Facebook looked at the development going on by others in the aerospace industry and decided to drop future efforts on their own aircraft. They will continue to support the development and operation of HAPs, particularly on the data side, where their technology has contributed to the industry in a meaningful way.
Google’s Project Loon, now a subsidiary of Alphabet, like Aquila, is aiming to provide internet access to rural and remote areas. Loon uses high altitude balloons to create a wireless 4G-LTE network that enables users to gain access to the internet using antennas that are fixed onto their residences. The signal travels from one balloon to another and then to a ground-based station that is connected to an ISP, and then onto the internet. The balloons are manoeuvred by adjusting their altitude using wind data provided by NOAA. Loon is aiming to improve communications in underserved areas and to re-establish communications in the event of natural disasters. In 2017, Loon proved itself by providing emergency communications over Puerto Rico after Hurricane Maria. It’s not the only HAP that has had success. Others such as Worldview Enterprises and Raven Aerostar have demonstrated the effectiveness of balloons for communications, remote sensing and adventure tourism applications.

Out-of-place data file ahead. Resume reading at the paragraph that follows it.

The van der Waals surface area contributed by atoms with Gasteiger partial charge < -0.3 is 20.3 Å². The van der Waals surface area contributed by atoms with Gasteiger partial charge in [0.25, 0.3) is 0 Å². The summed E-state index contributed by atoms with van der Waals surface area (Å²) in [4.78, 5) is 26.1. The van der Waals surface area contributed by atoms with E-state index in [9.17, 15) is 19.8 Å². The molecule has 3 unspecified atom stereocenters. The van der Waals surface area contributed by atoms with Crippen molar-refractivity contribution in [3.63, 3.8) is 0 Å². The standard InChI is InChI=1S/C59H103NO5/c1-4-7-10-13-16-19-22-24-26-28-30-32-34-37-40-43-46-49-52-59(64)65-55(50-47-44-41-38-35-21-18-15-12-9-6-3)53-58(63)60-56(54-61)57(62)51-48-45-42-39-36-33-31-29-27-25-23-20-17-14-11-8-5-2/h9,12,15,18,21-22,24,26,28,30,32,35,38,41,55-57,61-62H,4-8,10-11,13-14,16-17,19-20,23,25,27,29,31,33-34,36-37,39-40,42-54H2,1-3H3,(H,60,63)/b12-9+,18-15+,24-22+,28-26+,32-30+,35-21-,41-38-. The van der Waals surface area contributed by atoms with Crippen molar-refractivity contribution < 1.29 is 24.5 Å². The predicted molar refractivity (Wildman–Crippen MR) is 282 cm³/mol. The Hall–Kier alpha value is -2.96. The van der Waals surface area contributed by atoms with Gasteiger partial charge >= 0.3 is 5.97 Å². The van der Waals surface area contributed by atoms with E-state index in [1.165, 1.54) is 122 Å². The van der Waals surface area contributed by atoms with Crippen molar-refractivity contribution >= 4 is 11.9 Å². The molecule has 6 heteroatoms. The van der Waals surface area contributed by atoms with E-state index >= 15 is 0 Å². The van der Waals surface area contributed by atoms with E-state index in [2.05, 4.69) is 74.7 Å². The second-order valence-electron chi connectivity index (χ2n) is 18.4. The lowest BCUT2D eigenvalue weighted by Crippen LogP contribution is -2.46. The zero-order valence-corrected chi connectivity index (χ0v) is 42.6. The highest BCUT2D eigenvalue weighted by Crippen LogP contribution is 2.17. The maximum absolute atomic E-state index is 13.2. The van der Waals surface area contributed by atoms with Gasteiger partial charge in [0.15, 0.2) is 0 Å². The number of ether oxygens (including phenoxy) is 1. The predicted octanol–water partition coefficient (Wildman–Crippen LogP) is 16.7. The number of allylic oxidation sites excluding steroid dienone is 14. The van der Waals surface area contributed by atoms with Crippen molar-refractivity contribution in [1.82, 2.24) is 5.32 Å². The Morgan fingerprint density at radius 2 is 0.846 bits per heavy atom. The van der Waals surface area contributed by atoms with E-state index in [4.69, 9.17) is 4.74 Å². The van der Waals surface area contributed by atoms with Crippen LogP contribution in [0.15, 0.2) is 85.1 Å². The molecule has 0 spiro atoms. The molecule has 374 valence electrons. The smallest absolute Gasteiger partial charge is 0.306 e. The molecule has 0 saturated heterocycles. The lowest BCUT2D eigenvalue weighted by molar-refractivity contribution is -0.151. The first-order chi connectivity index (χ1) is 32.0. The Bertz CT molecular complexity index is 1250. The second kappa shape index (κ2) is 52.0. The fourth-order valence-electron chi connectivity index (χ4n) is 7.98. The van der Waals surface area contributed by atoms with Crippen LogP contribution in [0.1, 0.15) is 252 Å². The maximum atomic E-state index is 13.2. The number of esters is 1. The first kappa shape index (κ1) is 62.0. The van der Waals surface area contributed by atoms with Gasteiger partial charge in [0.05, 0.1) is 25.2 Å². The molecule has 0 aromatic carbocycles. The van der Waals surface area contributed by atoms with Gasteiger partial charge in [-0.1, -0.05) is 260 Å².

On the other hand, there have been some less publicly shared problems. Headlines include:
“Kenyan farmer threatens Google with lawsuit for balloon crash;”
“Worldview test balloon blast costs $200K in property damage;”
“Raven Aerostar balloon crashes into frozen Wolf Lake Weyauwega at speeds exceeding 113 km/hr.”
Northern Sky Research (NSR) anticipates that with as many as 5 balloon accidents in a 15-month period, there will be stricter regulations coming, which may shrink investment and slow development of these platforms.